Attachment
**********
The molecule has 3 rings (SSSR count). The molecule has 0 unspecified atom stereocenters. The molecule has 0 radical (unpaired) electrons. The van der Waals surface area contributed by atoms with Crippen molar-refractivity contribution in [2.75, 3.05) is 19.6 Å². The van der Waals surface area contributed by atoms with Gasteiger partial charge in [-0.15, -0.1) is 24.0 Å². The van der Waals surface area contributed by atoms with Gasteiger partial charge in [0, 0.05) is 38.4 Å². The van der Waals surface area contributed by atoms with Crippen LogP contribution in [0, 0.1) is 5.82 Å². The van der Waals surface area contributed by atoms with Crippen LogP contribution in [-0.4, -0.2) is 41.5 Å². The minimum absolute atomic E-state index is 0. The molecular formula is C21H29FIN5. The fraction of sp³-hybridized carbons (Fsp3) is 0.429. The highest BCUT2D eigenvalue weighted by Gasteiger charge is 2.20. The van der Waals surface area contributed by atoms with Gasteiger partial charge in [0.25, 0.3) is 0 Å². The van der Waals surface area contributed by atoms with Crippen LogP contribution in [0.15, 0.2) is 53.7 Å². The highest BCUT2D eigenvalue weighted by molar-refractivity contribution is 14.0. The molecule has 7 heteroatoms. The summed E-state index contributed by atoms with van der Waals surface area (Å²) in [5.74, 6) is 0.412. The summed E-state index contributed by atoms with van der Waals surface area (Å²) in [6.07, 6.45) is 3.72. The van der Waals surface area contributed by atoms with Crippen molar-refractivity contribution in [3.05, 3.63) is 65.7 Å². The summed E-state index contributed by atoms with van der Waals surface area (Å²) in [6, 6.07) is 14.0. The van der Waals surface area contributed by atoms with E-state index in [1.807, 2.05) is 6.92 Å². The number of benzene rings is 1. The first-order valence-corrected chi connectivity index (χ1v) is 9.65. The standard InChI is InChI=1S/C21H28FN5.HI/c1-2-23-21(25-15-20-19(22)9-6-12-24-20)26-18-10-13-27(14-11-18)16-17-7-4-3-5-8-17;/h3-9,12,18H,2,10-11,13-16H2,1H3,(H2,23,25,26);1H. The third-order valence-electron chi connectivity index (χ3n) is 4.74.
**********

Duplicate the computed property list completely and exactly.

The molecule has 3 rings (SSSR count). The molecule has 0 unspecified atom stereocenters. The molecule has 0 radical (unpaired) electrons. The van der Waals surface area contributed by atoms with Crippen molar-refractivity contribution in [2.75, 3.05) is 19.6 Å². The van der Waals surface area contributed by atoms with Gasteiger partial charge in [-0.15, -0.1) is 24.0 Å². The van der Waals surface area contributed by atoms with Gasteiger partial charge in [0, 0.05) is 38.4 Å². The van der Waals surface area contributed by atoms with Crippen LogP contribution in [0, 0.1) is 5.82 Å². The van der Waals surface area contributed by atoms with Crippen LogP contribution in [-0.4, -0.2) is 41.5 Å². The minimum absolute atomic E-state index is 0. The molecular formula is C21H29FIN5. The fraction of sp³-hybridized carbons (Fsp3) is 0.429. The highest BCUT2D eigenvalue weighted by Gasteiger charge is 2.20. The van der Waals surface area contributed by atoms with Gasteiger partial charge in [0.25, 0.3) is 0 Å². The van der Waals surface area contributed by atoms with Crippen LogP contribution in [0.15, 0.2) is 53.7 Å². The highest BCUT2D eigenvalue weighted by molar-refractivity contribution is 14.0. The molecule has 7 heteroatoms. The summed E-state index contributed by atoms with van der Waals surface area (Å²) in [5.74, 6) is 0.412. The summed E-state index contributed by atoms with van der Waals surface area (Å²) in [6.07, 6.45) is 3.72. The van der Waals surface area contributed by atoms with Crippen molar-refractivity contribution in [3.05, 3.63) is 65.7 Å². The summed E-state index contributed by atoms with van der Waals surface area (Å²) in [6, 6.07) is 14.0. The van der Waals surface area contributed by atoms with E-state index in [1.807, 2.05) is 6.92 Å². The number of benzene rings is 1. The first-order valence-corrected chi connectivity index (χ1v) is 9.65. The standard InChI is InChI=1S/C21H28FN5.HI/c1-2-23-21(25-15-20-19(22)9-6-12-24-20)26-18-10-13-27(14-11-18)16-17-7-4-3-5-8-17;/h3-9,12,18H,2,10-11,13-16H2,1H3,(H2,23,25,26);1H. The third-order valence-electron chi connectivity index (χ3n) is 4.74.